Okadaic Acid (OA) constitutes the main active principle in Diarrhetic Shellfish Poisoning (DSP) toxins produced during Harmful Algal Blooms (HABs), representing a serious threat for human consumers of edible shellfish. Furthermore, OA conveys critical deleterious effects for marine organisms due to its genotoxic potential. Many efforts have been dedicated to OA biomonitoring during the last three decades. However, it is only now with the current availability of detailed molecular information on DNA organization and the mechanisms involved in the maintenance of genome integrity, that a new arena starts opening up for the study of OA contamination. In the present work we address the links between OA genotoxicity and chromatin by combining Next Generation Sequencing (NGS) technologies and bioinformatics. To this end, we introduce CHROMEVALOAdb, a public database containing the chromatin-associated transcriptome of the mussel Mytilus galloprovincialis (a sentinel model organism) in response to OA exposure. This resource constitutes a leap forward for the development of chromatin-based biomarkers, paving the road towards the generation of powerful and sensitive tests for the detection and evaluation of the genotoxic effects of OA in coastal areas. Full article
(This article belongs to the Special Issue Okadaic Acid and Dinophysis Toxins)
Open AccessArticle In Vitro Acylation of Okadaic Acid in the Presence of Various Bivalves’ Extracts
Mar. Drugs 2013, 11(2), 300-315; doi:10.3390/md11020300
Received: 9 November 2012 / Revised: 13 December 2012 / Accepted: 11 January 2013 / Published: 29 January 2013
Cited by 11 | PDF Full-text (990 KB) | HTML Full-text | XML Full-text | Supplementary Files
Abstract
The dinoflagellate Dinophysis spp. is responsible for diarrhetic shellfish poisoning (DSP). In the bivalves exposed to the toxic bloom of the dinoflagellate, dinophysistoxin 3 (DTX3), the 7-OH acylated form of either okadaic acid (OA) or DTX1, is produced. We demonstrated in vitro [...] Read more.
The dinoflagellate Dinophysis spp. is responsible for diarrhetic shellfish poisoning (DSP). In the bivalves exposed to the toxic bloom of the dinoflagellate, dinophysistoxin 3 (DTX3), the 7-OH acylated form of either okadaic acid (OA) or DTX1, is produced. We demonstrated in vitro acylation of OA with palmitoyl CoA in the presence of protein extract from the digestive gland, but not other tissues of the bivalve Mizuhopecten yessoensis. The yield of 7-O-palmitoyl OA reached its maximum within 2 h, was the highest at 37 °C followed by 28 °C, 16 °C and 4 °C and was the highest at pH 8 in comparison with the yields at pH 6 and pH 4. The transformation also proceeded when the protein extract was prepared from the bivalves Corbicula japonica and Crassostrea gigas. The OA binding protein OABP2 identified in the sponge Halichondria okadai was not detected in the bivalve M. yessoensis, the bivalve Mytilus galloprovincialis and the ascidian Halocynthia roretzi, though they are known to accumulate diarrhetic shellfish poisoning toxins. Since DTX3 does not bind to protein phosphatases 1 and 2A, the physiological target for OA and DTXs in mammalian cells, the acylation of DSP toxins would be related to a detoxification mechanism for the bivalve species. Full article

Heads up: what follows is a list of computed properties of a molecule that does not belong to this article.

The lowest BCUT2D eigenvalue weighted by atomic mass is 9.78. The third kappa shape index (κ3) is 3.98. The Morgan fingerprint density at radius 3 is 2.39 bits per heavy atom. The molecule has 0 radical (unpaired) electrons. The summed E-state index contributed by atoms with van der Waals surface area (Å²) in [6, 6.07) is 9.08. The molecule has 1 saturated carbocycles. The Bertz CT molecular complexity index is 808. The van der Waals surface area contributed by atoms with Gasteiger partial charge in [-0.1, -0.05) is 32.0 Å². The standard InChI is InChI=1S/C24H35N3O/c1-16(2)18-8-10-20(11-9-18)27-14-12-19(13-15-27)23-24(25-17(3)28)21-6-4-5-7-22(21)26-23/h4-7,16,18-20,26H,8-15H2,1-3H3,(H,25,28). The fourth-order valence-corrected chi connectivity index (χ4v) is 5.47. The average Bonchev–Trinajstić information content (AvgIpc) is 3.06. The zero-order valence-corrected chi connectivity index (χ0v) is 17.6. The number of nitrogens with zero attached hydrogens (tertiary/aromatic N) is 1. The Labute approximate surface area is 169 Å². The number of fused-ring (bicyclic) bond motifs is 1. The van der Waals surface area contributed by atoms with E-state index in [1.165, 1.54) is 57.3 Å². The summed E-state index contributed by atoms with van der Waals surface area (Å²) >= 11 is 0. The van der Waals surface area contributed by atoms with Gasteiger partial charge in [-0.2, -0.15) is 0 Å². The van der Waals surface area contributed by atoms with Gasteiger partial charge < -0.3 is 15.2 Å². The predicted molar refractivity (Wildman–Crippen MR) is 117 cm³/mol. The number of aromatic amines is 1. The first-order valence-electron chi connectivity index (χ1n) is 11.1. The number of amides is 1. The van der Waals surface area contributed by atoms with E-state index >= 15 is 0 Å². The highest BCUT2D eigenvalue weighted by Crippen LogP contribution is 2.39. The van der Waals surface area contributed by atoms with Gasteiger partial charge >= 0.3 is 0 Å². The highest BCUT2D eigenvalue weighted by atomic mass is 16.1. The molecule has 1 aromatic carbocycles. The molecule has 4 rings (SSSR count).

(This article belongs to the Special Issue Okadaic Acid and Dinophysis Toxins)

Review

Jump to: Research

Open AccessReview Use of Okadaic Acid to Identify Relevant Phosphoepitopes in Pathology: A Focus on Neurodegeneration
Mar. Drugs 2013, 11(5), 1656-1668; doi:10.3390/md11051656
Received: 18 March 2013 / Revised: 2 April 2013 / Accepted: 16 April 2013 / Published: 21 May 2013